Risk Management for Landlords

Owning rental properties can be a lucrative and profitable experience, but it does come with risks. How you as a landlord handle those risks will determine the success of your rental endeavor. This is part four of our blog series on risk management and we’re talking about not renting to the wrong tenants. We have already covered insurance, tenant safety and important federal laws.

I have been a landlord for more than 30 years and I only got into trouble when I found myself in one of two situations: I accepted someone who didn’t meet the rental selection criteria; or, they met the criteria but there were significant warning signs before they moved in. Occasionally, these things can work out but my worst experiences as a landlord have been when I have actually taken people who didn’t meet the criteria or I ignored warning signs.

Renting to Unqualified Tenants

About 20 years ago, I had a property that was hard to rent. It had been vacant for a few weeks, so I accepted an application from a man who didn’t have a great background check. He told me that sometimes bad things happen to good people – which is true. But he wasn’t a good person. He moved in and almost immediately began harassing the neighbors. They were always complaining about him. And then he stopped paying rent and I had to evict him for nonpayment. He trashed my property on the way out and then he found out where I lived and came over and destroyed my front lawn with his truck. Then, he called my wife and threatened to murder her. It was a nightmare. So don’t rent to tenants who don’t meet your criteria. We have blogged before about rental selection criteria, so check that out for more information. If you only select people who meet your rental criteria, you’ll minimize the chances that you rent to the wrong tenant.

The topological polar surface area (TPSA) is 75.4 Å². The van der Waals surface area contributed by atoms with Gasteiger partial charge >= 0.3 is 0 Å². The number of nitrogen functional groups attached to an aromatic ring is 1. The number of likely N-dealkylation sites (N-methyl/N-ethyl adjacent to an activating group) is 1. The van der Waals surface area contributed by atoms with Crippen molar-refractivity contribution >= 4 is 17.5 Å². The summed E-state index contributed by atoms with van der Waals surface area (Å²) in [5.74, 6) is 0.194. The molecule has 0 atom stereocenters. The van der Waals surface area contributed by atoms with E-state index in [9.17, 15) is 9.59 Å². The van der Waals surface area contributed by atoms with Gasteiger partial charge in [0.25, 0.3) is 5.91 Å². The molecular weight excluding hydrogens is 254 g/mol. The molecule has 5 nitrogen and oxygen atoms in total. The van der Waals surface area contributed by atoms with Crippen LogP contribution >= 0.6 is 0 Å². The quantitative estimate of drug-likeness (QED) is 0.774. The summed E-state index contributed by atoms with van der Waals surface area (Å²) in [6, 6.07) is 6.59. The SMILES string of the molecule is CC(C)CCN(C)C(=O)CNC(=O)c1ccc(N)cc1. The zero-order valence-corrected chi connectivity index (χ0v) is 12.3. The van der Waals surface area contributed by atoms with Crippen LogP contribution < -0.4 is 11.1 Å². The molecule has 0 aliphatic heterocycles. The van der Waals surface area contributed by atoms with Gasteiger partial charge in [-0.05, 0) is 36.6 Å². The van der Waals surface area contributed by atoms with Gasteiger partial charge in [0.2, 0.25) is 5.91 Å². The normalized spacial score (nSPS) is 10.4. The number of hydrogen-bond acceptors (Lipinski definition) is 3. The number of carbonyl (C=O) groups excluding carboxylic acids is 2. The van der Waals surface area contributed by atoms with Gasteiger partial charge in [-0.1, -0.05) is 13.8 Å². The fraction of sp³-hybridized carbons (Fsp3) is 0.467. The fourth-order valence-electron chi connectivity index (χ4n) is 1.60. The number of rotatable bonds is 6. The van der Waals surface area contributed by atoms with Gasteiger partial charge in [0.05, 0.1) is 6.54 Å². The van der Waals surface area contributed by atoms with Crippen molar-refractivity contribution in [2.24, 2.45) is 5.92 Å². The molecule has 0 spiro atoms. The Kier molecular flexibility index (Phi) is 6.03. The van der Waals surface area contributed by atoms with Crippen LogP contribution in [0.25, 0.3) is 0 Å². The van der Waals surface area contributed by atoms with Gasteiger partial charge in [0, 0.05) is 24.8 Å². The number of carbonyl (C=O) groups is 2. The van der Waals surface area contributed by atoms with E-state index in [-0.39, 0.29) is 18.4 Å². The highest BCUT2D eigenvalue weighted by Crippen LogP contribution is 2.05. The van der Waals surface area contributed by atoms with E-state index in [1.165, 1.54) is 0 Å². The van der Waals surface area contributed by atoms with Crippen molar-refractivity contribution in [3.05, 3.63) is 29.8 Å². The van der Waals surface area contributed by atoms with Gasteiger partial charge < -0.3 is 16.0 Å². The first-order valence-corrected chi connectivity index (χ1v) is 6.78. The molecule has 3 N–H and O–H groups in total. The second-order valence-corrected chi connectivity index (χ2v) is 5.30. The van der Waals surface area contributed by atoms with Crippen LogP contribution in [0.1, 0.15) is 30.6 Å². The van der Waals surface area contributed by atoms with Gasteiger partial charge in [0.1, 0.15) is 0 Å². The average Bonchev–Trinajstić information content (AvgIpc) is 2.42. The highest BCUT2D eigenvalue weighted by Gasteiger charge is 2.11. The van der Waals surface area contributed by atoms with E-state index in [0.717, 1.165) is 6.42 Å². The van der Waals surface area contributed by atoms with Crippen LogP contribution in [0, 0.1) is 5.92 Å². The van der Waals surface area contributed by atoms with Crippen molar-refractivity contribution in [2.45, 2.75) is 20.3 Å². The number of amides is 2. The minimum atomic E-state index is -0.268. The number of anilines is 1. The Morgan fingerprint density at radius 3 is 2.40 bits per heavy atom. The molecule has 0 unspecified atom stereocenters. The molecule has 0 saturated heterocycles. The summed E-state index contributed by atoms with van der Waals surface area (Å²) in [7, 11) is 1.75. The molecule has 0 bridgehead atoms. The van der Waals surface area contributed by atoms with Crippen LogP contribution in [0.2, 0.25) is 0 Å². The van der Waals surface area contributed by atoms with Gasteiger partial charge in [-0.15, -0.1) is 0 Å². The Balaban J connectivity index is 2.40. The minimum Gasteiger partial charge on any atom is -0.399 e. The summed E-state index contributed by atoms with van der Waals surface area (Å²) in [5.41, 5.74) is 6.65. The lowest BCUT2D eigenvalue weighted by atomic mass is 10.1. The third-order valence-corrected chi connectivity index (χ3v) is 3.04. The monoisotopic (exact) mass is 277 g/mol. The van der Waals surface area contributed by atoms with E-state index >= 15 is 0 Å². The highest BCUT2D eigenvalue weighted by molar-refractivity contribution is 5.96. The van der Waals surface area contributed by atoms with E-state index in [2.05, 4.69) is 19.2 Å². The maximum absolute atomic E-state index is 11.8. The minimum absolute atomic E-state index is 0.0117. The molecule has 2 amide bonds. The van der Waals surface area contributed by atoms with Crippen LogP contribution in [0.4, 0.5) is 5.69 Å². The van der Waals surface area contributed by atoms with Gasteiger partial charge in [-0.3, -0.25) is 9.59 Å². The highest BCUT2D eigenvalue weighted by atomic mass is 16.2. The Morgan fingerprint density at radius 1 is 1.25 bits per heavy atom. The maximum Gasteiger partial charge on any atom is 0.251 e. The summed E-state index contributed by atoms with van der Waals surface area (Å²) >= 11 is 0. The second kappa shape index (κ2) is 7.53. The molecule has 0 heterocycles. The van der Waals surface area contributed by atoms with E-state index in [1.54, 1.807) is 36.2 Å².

Identifying Red Flags

Another example of renting to the wrong tenant is someone who meets your criteria but then gives you warning signs that they might not be right for your property. There could be an attorney that takes your lease and submits a 16-page document of things they want included in the lease. Most of these changes are removing any potential liability off them and transferring it all to the landlord. Don’t do that; always use your lease. Or, there is a person who rents a charming historic 1920s bungalow in south Tampa and before they move in, they give you three pages of repairs that they want made to the property before they move in. It might be level wood floors or wavy glass in the window frames that they want replaced. But that wavy glass is 100 years old and handmade. It’s part of the bungalow charm. The floorboards squeak because it’s an old house. This person is obviously not the right person to rent that property. That tenant will be happier in a modern property, and you should let them go.

No good deed goes unpunished. That’s true for landlords.

It’s better to leave your property vacant than to rent to the wrong person. If you have any questions about avoiding bad tenants, please contact us at Hoffman Realty.

How Not to Lose Your Shirt – Risk Management for Landlords

Part 1: Insurance Requirements
Part 2: Inspections
Part 3: Fair Housing Act
Part 4: Renting to Unqualified Tenants